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Jeremy Peña

Jeremy Peña pushes Astros into World Series

Rookie shortstop Jeremy Peña earns ALCS MVP

NEW YORK – As Jeremy Peña was named MVP of the American League Championship Series, his Astros teammates roared. It was almost as though they had all been named MVP.

Yuli Gurriel, standing right in front of Peña, clapped, yelled and whipped around with both arms raised triumphantly. As the sheepish Peña momentarily bowed his head, teammates joyfully slapped him on his back and head just past midnight in the Bronx. The rest of the team on the platform jumped and cheered.

These were the moments Peña dreamed about as a kid, he insisted after helping the Astros sweep the Yankees to earn a spot in their second consecutive World Series and fourth Fall Classic since 2017. They’ll face the National League champion Philadelphia Phillies in the Fall Classic, beginning Friday at Minute Maid Park.

From taxi squad to center stage

Nobody had the right to expect so much from Peña when Carlos Correa bolted via free agency in March, making Peña the starting shortstop.

Peña could only watch last year as the Braves beat the Astros in the 2021 World Series. This October, however, he’s center stage playing a leading role.

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“Last year Peña was on the taxi squad, which he was paying attention and yearning to be on the team to get to the World Series,” Astros manager Dusty Baker said after beating the Yankees 6-5 in Game 4. “And here he is now. A year ago he was on the taxi squad, and now he’s MVP of this series.

“So I think that’s going to motivate some of the young kids that are on the taxi squad now. And these guys, I mean, we want it, we earned it, and we think we deserve it, but nobody’s going to give it to you, you got to go out and take what you want.”

As he insisted in March, Peña has made a name for himself this season. The young man nicknamed “La Tormenta,” which is The Storm in English, has wreaked havoc this postseason.

He set the table for Yordan Alvarez in the first two games of the Division Series. Then he hit one of the most memorable home runs in postseason history in the 18th inning of Game 3 of the Division Series against the Seattle Mariners to clinch the ALCS berth.

Sweeping through October

Peña capped the Astros’ scoring in the 4-2 victory in Game 1 of the ALCS with a solo home run. Then as the Yankees showed signs of life with a 3-0 lead in Game 4, Peña hit a three-run home run off Nestor Cortes to tie the score in the third inning.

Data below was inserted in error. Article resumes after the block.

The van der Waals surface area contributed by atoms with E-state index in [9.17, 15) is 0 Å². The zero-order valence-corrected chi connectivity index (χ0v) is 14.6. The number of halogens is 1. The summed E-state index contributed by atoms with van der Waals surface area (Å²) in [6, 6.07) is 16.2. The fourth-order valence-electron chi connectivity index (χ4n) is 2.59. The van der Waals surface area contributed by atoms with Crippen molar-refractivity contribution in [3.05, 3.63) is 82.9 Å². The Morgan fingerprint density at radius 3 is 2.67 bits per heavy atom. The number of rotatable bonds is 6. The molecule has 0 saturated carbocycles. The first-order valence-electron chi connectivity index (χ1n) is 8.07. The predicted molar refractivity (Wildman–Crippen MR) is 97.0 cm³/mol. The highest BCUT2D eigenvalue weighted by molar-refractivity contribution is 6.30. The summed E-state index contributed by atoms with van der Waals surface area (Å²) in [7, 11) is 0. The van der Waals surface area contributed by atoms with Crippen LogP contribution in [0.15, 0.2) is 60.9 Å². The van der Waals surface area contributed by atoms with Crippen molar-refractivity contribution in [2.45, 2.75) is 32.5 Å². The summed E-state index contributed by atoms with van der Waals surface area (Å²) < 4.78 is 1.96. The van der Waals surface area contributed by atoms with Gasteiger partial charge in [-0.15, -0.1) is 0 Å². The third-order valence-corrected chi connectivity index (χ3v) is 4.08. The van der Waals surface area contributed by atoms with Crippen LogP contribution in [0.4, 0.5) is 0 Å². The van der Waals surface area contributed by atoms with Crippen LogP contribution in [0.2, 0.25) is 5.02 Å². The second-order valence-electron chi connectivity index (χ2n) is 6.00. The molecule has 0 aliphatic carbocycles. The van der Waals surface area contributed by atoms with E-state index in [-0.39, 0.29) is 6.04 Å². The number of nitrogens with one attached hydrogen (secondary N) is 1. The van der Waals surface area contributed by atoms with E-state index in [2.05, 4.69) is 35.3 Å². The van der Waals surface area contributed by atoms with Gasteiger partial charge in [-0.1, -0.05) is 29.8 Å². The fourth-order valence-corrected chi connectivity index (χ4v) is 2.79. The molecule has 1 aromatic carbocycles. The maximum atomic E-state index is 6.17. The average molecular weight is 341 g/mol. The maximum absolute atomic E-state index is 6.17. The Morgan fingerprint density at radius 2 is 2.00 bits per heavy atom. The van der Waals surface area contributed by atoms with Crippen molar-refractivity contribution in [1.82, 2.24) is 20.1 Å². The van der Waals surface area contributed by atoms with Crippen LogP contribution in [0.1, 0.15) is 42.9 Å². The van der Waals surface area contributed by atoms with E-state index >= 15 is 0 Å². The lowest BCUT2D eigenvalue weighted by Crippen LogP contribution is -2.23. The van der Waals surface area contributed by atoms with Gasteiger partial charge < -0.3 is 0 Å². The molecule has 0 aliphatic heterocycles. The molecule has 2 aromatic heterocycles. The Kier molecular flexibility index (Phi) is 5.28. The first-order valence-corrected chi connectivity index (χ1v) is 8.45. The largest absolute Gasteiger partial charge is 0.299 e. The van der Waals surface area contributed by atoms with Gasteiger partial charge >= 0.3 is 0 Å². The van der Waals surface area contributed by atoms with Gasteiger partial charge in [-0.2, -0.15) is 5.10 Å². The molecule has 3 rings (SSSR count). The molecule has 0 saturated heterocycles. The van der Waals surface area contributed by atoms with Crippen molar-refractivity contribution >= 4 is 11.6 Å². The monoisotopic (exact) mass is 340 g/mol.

“It’s surreal,” he said. “You dream about this stuff when you’re a kid. And shout-out to my teammates, we show up every single day. We stayed true to ourselves all year. Yeah, we’re a step away from … the ultimate goal.”

The Mariners actually gave the Astros more competition in the Division Series than the AL East champion Yankees did in the ALCS. Nonetheless, the Astros have swept through the postseason.

They’re a perfect 7-0 so far after two rounds. The ALCS MVP trophy could have easily gone to veteran third baseman Alex Bregman, who hit a three-run homer to win Game 2, 3-2.

Gurriel gave the Astros a 4-3 lead with an RBI single in the third. The Yankees countered in the fourth to tie it at 4 on Anthony Rizzo’s RBI single. Harrison Bader’s homer put the Yankees on top 5-4 in the sixth, but the Astros countered. 

In the middle of it all

After Jose Altuve led off the seventh with an infield single, the speedy Peña hit a fielder’s choice grounder to second. That grounder could have been a double play grounder, but Gleyber Torres made an errant throw to second attempting to force Altuve out. 

Instead, Altuve and Peña reached safely. Alvarez followed with an RBI single to right. Bregman then put the Astros ahead for good with a single to right, driving in Peña with the winning run.

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“He’s a very confident but humble young man,” Dusty Baker said of his rookie shortstop. “He’s in a position where, people say it’s hard to win with a young shortstop, catcher, and center fielder and young pitching staff, but he’s grasped the situation, the responsibility of that. 

“He’s hitting second in the order and playing shortstop. That’s a lot of responsibility and a lot of work. He hasn’t shied away from it. He’s actually embraced it.”

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